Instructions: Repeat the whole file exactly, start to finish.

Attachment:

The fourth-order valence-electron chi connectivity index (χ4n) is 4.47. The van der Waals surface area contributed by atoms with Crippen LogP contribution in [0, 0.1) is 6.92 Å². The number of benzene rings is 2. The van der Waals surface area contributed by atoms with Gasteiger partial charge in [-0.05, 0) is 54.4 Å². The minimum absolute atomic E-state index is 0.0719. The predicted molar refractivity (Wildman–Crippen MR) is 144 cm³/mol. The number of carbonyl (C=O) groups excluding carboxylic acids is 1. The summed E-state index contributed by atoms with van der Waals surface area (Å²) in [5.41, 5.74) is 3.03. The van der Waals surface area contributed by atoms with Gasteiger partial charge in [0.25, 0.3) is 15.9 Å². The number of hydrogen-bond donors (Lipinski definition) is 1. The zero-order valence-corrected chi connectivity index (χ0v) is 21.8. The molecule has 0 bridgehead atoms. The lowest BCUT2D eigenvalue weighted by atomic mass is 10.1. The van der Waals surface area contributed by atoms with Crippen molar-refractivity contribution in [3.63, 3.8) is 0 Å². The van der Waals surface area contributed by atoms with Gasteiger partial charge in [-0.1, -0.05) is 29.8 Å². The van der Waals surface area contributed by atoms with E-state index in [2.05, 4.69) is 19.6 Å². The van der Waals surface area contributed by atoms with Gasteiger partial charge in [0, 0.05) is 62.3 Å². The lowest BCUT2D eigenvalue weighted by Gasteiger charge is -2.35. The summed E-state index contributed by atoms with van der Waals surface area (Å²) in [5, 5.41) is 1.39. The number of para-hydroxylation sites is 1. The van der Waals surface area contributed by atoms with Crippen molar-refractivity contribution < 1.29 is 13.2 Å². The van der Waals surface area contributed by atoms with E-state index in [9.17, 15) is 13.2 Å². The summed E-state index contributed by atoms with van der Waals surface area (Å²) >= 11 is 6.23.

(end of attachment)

The fourth-order valence-electron chi connectivity index (χ4n) is 4.47. The van der Waals surface area contributed by atoms with Crippen LogP contribution in [0, 0.1) is 6.92 Å². The number of benzene rings is 2. The van der Waals surface area contributed by atoms with Gasteiger partial charge in [-0.05, 0) is 54.4 Å². The minimum absolute atomic E-state index is 0.0719. The predicted molar refractivity (Wildman–Crippen MR) is 144 cm³/mol. The number of carbonyl (C=O) groups excluding carboxylic acids is 1. The summed E-state index contributed by atoms with van der Waals surface area (Å²) in [5.41, 5.74) is 3.03. The van der Waals surface area contributed by atoms with Gasteiger partial charge in [0.25, 0.3) is 15.9 Å². The number of hydrogen-bond donors (Lipinski definition) is 1. The zero-order valence-corrected chi connectivity index (χ0v) is 21.8. The molecule has 0 bridgehead atoms. The lowest BCUT2D eigenvalue weighted by atomic mass is 10.1. The van der Waals surface area contributed by atoms with Crippen molar-refractivity contribution in [3.63, 3.8) is 0 Å². The van der Waals surface area contributed by atoms with Gasteiger partial charge in [-0.1, -0.05) is 29.8 Å². The van der Waals surface area contributed by atoms with E-state index in [2.05, 4.69) is 19.6 Å². The van der Waals surface area contributed by atoms with Gasteiger partial charge in [0, 0.05) is 62.3 Å². The lowest BCUT2D eigenvalue weighted by Gasteiger charge is -2.35. The summed E-state index contributed by atoms with van der Waals surface area (Å²) in [5, 5.41) is 1.39. The number of para-hydroxylation sites is 1. The van der Waals surface area contributed by atoms with Crippen molar-refractivity contribution < 1.29 is 13.2 Å². The van der Waals surface area contributed by atoms with E-state index in [9.17, 15) is 13.2 Å². The summed E-state index contributed by atoms with van der Waals surface area (Å²) >= 11 is 6.23.